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Monmouth University Polling Institute

New Jersey Immigration Attitudes Stable

Wednesday, October 10, 2007

Poll finds little change after Newark shooting

Much of the public attention around the August 4 th shooting of four college students in Newark has focused on the immigration status of the alleged perpetrators.  In light of this event, the Monmouth University/Gannett New Jersey Poll  decided to revisit the immigration poll it released this summer to measure whether opinion on the issue has changed.  The current findings show little movement in public opinion from the original poll which was released on July 29, just six days prior to the Newark shooting.

Garden State residents continue to be divided on the overall impact of immigration - both legal and illegal - on the state.  Currently, 36% say that immigration in general has been good for New Jersey compared to 43% who say it has been bad for the state.  The 7 point gap between seeing immigration as a positive or negative is statistically similar to the 4 point gap measured in July, when opinion stood at 40% good to 44% bad.  In the current poll, 19% have mixed feelings or are unsure about the effect of immigration on New Jersey, which is up from 12% in the July poll.

Turning specifically to the issue of illegal immigration, the poll found that just under half (47%) of state residents say illegal immigration is a very serious problem for the state, 33% call it somewhat serious, and 17% say it is not serious.  The current numbers represent little change from the July poll, when opinion stood at 46% very serious, 30% somewhat serious, and 22% not serious.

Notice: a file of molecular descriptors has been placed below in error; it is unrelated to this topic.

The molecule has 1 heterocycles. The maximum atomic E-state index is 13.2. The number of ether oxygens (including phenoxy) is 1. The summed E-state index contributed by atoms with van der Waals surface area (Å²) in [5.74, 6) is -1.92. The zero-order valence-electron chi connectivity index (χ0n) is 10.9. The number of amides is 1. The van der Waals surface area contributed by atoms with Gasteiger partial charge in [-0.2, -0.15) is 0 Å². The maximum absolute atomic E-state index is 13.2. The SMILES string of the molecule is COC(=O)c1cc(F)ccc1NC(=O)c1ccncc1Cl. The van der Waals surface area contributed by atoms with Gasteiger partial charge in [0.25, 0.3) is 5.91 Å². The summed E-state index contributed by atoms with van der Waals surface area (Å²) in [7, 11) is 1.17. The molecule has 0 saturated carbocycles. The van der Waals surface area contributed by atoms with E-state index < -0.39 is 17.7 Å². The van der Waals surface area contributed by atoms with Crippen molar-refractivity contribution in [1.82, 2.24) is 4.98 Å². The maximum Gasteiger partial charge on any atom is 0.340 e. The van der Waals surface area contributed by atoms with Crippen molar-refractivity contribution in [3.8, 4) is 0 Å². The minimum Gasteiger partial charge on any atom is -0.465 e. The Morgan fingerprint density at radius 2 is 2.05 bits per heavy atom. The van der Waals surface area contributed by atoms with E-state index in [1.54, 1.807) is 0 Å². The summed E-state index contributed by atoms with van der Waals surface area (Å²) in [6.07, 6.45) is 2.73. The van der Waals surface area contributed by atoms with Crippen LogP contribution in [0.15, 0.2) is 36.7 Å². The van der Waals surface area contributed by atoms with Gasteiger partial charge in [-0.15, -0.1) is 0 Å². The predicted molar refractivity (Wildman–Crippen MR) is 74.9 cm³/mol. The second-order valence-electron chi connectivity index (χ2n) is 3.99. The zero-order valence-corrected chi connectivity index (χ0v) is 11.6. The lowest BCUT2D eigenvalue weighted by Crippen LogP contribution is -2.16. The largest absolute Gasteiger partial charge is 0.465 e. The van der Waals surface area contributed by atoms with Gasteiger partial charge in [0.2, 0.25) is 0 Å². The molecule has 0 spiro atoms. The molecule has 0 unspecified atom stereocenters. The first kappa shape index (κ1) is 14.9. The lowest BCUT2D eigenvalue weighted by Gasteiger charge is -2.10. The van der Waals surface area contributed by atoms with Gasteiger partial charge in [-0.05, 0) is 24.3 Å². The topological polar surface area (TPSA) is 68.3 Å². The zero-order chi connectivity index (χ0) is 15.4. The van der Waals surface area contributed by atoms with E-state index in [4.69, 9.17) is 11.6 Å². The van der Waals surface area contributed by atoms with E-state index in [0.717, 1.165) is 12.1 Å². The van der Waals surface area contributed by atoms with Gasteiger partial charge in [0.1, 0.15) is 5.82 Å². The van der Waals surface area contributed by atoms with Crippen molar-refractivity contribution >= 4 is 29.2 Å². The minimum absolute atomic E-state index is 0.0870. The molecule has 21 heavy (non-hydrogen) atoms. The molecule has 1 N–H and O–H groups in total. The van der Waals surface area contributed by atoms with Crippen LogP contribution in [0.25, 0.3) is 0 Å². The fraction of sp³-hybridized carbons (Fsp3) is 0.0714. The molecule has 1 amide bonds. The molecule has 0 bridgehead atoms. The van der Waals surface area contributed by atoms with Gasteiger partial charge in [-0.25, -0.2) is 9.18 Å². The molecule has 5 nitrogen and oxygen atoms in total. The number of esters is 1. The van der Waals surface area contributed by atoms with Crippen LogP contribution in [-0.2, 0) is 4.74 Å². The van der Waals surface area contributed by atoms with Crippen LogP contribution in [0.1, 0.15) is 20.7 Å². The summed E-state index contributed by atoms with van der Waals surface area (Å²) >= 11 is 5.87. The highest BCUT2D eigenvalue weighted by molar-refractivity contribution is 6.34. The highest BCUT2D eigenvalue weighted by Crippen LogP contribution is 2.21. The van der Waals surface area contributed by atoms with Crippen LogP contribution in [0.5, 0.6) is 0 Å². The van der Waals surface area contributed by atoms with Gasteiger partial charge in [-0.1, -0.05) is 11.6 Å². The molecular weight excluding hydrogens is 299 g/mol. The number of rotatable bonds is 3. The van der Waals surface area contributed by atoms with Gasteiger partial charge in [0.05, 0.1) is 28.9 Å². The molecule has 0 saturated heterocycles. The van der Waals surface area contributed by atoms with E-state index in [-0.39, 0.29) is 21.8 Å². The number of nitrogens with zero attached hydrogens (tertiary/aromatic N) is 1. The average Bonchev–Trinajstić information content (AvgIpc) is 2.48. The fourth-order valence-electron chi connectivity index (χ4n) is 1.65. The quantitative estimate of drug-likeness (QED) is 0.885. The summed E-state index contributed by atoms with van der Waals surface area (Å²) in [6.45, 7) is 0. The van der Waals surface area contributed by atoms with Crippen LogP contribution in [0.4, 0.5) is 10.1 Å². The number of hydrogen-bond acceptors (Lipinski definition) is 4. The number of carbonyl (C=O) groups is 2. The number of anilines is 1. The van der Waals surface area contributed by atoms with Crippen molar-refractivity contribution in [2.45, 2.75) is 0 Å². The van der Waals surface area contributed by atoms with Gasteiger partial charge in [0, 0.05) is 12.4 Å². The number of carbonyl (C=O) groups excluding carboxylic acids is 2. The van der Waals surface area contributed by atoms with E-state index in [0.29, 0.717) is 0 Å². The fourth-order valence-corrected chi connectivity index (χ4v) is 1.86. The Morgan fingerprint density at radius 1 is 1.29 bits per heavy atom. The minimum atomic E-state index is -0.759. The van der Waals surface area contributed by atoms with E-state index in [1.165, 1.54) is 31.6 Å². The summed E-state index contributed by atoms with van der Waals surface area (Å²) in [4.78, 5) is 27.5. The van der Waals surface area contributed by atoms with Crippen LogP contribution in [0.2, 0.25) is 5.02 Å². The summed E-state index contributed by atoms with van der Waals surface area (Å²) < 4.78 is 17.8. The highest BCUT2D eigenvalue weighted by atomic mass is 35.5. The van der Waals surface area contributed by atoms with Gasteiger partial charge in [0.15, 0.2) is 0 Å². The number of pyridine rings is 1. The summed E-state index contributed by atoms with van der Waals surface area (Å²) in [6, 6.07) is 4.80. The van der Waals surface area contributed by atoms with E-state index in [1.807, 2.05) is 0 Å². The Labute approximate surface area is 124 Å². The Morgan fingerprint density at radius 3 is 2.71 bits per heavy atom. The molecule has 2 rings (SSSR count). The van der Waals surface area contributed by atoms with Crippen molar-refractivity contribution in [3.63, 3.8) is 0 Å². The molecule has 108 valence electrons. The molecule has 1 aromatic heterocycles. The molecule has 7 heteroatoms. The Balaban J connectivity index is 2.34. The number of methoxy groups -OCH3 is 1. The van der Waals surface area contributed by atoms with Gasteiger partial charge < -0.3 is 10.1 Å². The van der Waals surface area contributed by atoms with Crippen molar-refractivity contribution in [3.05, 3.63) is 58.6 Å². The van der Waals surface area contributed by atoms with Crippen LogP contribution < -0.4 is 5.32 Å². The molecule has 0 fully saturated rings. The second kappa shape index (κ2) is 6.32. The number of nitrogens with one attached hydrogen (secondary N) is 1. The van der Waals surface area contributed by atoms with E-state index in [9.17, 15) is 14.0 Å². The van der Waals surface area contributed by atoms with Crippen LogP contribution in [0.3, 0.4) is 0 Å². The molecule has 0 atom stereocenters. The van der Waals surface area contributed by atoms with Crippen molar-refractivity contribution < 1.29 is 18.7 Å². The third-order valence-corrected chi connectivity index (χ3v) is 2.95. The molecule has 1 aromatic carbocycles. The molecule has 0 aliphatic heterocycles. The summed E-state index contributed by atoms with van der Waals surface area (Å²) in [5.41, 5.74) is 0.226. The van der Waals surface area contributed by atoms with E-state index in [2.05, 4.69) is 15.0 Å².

"Illegal immigration continues to be an important issue in the state, but no more so than it was prior to this summer's shootings," remarked Patrick Murray, director of the Monmouth University Polling Institute.  "New Jerseyans believe that most illegal immigrants, despite their entry status, tend be law-abiding in all other respects."

The current poll asked residents if they feel illegal immigrants are more likely than other New Jerseyans to commit crimes.  Whether the question is posed about violent or non-violent crime, a majority in the state say that illegal immigrants are no more likely than the average citizen to engage in criminal behavior.  Specifically, 55% say illegal immigrants are about as likely as other New Jerseyans to commit a violent crime like rape or murder and another 17% say they are less likely, compared to 24% who say illegal immigrants are more likely to commit this type of crime.  Similarly, 50% of New Jerseyans say illegal immigrants are about as likely as other state residents to commit a non-violent crime like burglary and another 17% say they are less likely, compared to 26% who say they are more likely.